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USS Bonhomme Richard: Sailor accused of setting fire to warship was ‘angry about being assigned to deck duty’, court martial hears | US News


A young sailor accused of setting fire to a US Navy warship was angered by being assigned to deck duties after failing to become a Navy SEAL, according to prosecutors.

Ryan Sawyer Mays, 21, was charged with aggravated arson and intentionally damaging a ship – charges he has denied.

On the first day of the trial at Naval Station San Diego, prosecutor general Leah O’Brien described Mays as arrogant, adding that the arson was “an act of defiance of wrongdoing.” left”.

US Navy sailor Ryan Sawyer Mays walks past reporters at Naval Base San Diego before entering the Navy courtroom Wednesday, Aug. 17, 2022. Photo: AP
Picture:
Image of sailor Ryan Sawyer Mays of the US Navy in August. Photo: AP

The USS Bonhomme Richard burned for nearly five days in July 2020, sending smoke billowing across San Diego, where the ship received a major upgrade.

About 115 sailors on board and nearly 60 people suffered from heat exhaustion, smoke inhalation and minor injuries.

The ship was so badly damaged that it had to be scuttled.

But Mays’ military defense attorney, Lieutenant Tayler Haggerty, said prosecutors had produced no physical evidence to prove he was behind the fire.

She said investigators ignored evidence and eyewitness accounts, so they could find the scapegoat for the loss of an expensive ship mismanaged by senior officers.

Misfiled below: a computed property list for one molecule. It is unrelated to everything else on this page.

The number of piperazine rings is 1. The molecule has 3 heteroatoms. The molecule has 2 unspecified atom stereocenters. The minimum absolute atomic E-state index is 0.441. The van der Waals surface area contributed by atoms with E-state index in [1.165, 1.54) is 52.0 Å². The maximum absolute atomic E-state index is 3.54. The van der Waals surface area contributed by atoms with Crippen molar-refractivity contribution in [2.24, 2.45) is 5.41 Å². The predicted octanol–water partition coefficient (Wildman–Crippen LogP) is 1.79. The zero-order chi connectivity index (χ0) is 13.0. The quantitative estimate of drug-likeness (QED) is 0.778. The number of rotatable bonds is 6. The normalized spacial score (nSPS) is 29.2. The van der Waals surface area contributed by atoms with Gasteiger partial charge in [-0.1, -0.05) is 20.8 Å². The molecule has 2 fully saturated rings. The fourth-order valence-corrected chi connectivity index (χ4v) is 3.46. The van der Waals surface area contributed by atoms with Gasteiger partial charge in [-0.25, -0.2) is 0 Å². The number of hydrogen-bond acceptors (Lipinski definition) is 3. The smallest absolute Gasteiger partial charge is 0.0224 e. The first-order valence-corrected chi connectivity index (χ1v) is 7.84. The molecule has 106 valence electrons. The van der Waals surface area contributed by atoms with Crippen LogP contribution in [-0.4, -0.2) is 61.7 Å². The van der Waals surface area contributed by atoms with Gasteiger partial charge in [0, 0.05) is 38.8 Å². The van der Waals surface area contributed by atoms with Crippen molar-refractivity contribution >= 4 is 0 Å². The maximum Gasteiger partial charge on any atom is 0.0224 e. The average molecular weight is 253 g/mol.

Satire and sarcasm

Once they had identified the culprit as Mays, a sailor known to be sarcastic and sassy, ​​”nothing else mattered,” she added.

“Just because the government removes, ignores, pieces of evidence, that doesn’t mean the courts should do the same.”

U.S. Navy helicopters and city firefighters continue to fight fires aboard the amphibious assault ship USS Bonhomme Richard at Naval Base San Diego, in San Diego, California, U.S. July 13, 2020. REUTERS / Mike Blake

The trial, scheduled to last two weeks and before the Navy judge, Captain Derek Butler, was thwarted by multiple witnesses who could not remember what happened on the day of the fire.

‘I can’t remember much’

Petty officer Jeffrey Garvin, the warship’s former fire governor, held back tears when questioned by prosecutors about that day, saying: “I’m still trying to get through this during therapy. I apologize. error.”

Then he said, “I can’t remember much.”

More than 20 senior officers and sailors were disciplined by Navy leaders in connection with what have been described as widespread leadership failures that contributed to the disaster.

A Navy report last year said fire damage was preventable and unacceptable, blaming a lack of training, coordination, communication, fire readiness, equipment maintenance, and firefighting. be and command and control.

Several crew members testified that the storage area below where the fire started was filled with bottles, tools, generators, tractors and other equipment.

Defense attorneys say investigators ignored the fact that lithium batteries were stored next to combustible materials such as cardboard boxes and there was evidence indicating that another sailor was fired from the Navy .

The trial continues.



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